A Simple Guide to Securing USB Memory Sticks
by William Lynch - Senior Consultant for CTG's Information Security Services Practice - Wednesday, 2 February 2005.
Loss of Confidentiality

Perhaps the greatest benefit of the USB memory stick is also its greatest security risk. Because of its convenient small physical size and large logical size compared it predecessor, the floppy disk, more data can find its way to the USB Memory stick. Some of this data is likely to be confidential and becomes a risk if the media is lost. An executive who uses a memory stick to transfer a customer database from his desktop to laptop could potentially subsequently lose the memory stick. If the stick then finds its way into the hands of a competitor, then the company has suffered a much greater loss than simply the replacement cost of the memory stick. In a similar scenario, if a healthcare professional loses a memory stick containing patient records, then there are legal liability issues associated with HIPAA regulations.

There are two primary ways to mitigate the risk of loss of confidential data, mainly avoidance and encryption. With an avoidance strategy, no data is stored on the memory stick that can be considered private. Clearly, this strategy is severely limiting, not the least of which is determining exactly what constitutes private data. An ideal encryption strategy allows any data to be stored on the memory stick but renders the data useless without the required encryption key, which is usually a strong password, but can also be a biometric such as a thumb print. Some USB memory sticks include their own proprietary encryption algrithms and formats, but often the encryption used is either unproven or inadequate, and the memory sticks are more expensive. However, encryption software is available from many vendors that can be used to protect data on the memory stick. One of these, Cryptainer LE for Windows from Cypherix Software is available in a lightweight version, free of charge that will be explored later on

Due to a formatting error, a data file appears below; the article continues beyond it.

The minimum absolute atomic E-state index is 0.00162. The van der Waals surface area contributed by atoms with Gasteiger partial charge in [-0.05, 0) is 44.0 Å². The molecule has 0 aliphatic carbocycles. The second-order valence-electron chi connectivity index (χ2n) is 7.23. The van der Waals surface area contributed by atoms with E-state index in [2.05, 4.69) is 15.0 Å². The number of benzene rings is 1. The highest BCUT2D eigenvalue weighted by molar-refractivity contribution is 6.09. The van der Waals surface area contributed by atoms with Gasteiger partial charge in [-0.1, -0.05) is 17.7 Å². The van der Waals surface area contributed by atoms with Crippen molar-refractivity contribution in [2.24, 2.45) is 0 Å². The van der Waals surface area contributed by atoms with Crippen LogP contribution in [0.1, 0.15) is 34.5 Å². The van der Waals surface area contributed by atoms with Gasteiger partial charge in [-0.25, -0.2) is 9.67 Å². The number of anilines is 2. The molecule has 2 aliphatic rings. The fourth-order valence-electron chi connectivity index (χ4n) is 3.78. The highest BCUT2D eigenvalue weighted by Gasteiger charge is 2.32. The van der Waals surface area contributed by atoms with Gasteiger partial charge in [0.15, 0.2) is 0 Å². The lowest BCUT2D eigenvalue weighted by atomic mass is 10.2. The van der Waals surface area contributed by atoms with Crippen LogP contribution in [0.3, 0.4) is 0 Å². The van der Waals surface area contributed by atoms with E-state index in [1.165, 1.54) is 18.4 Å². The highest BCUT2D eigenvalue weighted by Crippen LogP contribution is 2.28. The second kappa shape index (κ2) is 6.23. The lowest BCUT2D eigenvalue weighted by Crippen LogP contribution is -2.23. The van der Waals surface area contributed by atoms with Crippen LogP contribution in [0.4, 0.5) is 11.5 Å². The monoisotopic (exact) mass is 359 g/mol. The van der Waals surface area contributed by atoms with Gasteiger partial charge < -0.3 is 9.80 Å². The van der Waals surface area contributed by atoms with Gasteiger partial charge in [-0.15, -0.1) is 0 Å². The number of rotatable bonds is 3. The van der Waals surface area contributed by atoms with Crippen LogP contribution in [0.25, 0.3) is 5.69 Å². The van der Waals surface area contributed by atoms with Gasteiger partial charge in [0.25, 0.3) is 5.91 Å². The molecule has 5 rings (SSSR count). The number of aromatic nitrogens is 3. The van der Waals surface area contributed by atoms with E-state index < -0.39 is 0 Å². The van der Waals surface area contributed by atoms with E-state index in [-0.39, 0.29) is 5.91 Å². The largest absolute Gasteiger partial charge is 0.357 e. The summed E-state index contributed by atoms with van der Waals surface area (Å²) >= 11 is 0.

Using Encryption to Safeguard Data on USB Memory Sticks

As discussed above, one of the best ways to safeguard against confidentiality loss is through the use of encryption. Many commercial encryption products are available today, but this article will focus on Cryptainer LE from Cypherix Software because it is free (as in beer) for both personal AND commercial use, and the product is ideally suited for USB memory sticks.

How Cryptainer LE Works

Cryptainer LE functions as a driver for Win32 systems that allows the operating system to view a single encrypted file as a virtual disk. Essentially, once the virtual disk is mounted it is available to Windows just as if it were any other type of disk. A small program is required to mount the encrypted disk and that program can be included on the USB memory stick as well. The portable version does not require installation and can reside on the memory stick as well, making Cryptainer LE a self-contained encryption system.

Unlike some other vendors who might implement a weak or obsolete encryption algorithm such as single-DES in their free or trial products, Cypherix uses strong encryption via the Blowfish algorithm. Blowfish is a highly efficient algorithm developed by cryptography expert Bruce Schnier and trusted by even the most paranoid of the security conscious community, the OpenBSD project. Provided that the password selected as the key is securely chosen, data encrypted by Cryptainer LE is about as secure as it gets, figuratively speaking.

Using Cryptainer LE to Create an Encrypted Disk

First, download Cryptainer LE from here. Then, install using the defaults. Once the installation is complete and the program is launched, it will prompt to create the first encrypted disk.

From the display, replace the path for the Cryptainer volume with the path of the USB memory stick. The Cryptainer volume size can also be increased from 10 MB to 25 MB.


Using Hollywood to improve your security program

Posted on 29 July 2014.  |  Tripwire CTO Dwayne Melancon spends a lot of time on airplanes, and ends up watching a lot of movies. Some of his favorite movies are adventures, spy stuff, and cunning heist movies. A lot of these movies provide great lessons that we can apply to information security.

Weekly newsletter

Reading our newsletter every Monday will keep you up-to-date with security news.

Daily digest

Receive a daily digest of the latest security news.


Wed, Jul 30th